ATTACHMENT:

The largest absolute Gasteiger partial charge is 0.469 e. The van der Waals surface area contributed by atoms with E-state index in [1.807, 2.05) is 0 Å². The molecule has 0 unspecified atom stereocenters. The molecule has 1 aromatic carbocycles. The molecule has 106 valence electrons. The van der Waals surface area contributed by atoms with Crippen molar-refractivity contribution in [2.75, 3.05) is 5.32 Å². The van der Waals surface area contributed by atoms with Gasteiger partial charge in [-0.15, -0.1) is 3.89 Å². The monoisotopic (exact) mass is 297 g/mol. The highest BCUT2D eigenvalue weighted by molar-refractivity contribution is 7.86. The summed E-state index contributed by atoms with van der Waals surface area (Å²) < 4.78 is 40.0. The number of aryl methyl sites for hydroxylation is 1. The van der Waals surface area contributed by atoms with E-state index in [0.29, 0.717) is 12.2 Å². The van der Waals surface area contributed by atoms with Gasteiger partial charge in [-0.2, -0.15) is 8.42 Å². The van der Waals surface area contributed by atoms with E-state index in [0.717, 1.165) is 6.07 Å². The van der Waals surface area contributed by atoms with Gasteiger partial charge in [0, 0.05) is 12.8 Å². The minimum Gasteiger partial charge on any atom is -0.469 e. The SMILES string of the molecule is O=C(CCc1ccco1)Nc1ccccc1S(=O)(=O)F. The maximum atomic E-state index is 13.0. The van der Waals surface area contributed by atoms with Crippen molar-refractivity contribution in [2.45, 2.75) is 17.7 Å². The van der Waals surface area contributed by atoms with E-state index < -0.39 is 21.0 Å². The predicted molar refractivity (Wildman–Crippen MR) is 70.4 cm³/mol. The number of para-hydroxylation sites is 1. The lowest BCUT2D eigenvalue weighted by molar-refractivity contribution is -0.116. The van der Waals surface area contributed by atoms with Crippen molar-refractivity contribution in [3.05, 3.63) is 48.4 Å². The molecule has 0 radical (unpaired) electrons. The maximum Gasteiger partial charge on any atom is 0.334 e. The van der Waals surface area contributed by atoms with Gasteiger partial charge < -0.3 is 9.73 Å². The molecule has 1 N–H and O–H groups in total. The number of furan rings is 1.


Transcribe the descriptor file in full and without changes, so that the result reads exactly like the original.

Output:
The largest absolute Gasteiger partial charge is 0.469 e. The van der Waals surface area contributed by atoms with E-state index in [1.807, 2.05) is 0 Å². The molecule has 0 unspecified atom stereocenters. The molecule has 1 aromatic carbocycles. The molecule has 106 valence electrons. The van der Waals surface area contributed by atoms with Crippen molar-refractivity contribution in [2.75, 3.05) is 5.32 Å². The van der Waals surface area contributed by atoms with Gasteiger partial charge in [-0.15, -0.1) is 3.89 Å². The monoisotopic (exact) mass is 297 g/mol. The highest BCUT2D eigenvalue weighted by molar-refractivity contribution is 7.86. The summed E-state index contributed by atoms with van der Waals surface area (Å²) < 4.78 is 40.0. The number of aryl methyl sites for hydroxylation is 1. The van der Waals surface area contributed by atoms with E-state index in [0.29, 0.717) is 12.2 Å². The van der Waals surface area contributed by atoms with Gasteiger partial charge in [-0.2, -0.15) is 8.42 Å². The van der Waals surface area contributed by atoms with E-state index in [0.717, 1.165) is 6.07 Å². The van der Waals surface area contributed by atoms with Gasteiger partial charge in [0, 0.05) is 12.8 Å². The minimum Gasteiger partial charge on any atom is -0.469 e. The SMILES string of the molecule is O=C(CCc1ccco1)Nc1ccccc1S(=O)(=O)F. The maximum atomic E-state index is 13.0. The van der Waals surface area contributed by atoms with Crippen molar-refractivity contribution in [2.45, 2.75) is 17.7 Å². The van der Waals surface area contributed by atoms with E-state index < -0.39 is 21.0 Å². The predicted molar refractivity (Wildman–Crippen MR) is 70.4 cm³/mol. The number of para-hydroxylation sites is 1. The lowest BCUT2D eigenvalue weighted by molar-refractivity contribution is -0.116. The van der Waals surface area contributed by atoms with Crippen molar-refractivity contribution in [3.05, 3.63) is 48.4 Å². The molecule has 0 radical (unpaired) electrons. The maximum Gasteiger partial charge on any atom is 0.334 e. The van der Waals surface area contributed by atoms with Gasteiger partial charge < -0.3 is 9.73 Å². The molecule has 1 N–H and O–H groups in total. The number of furan rings is 1.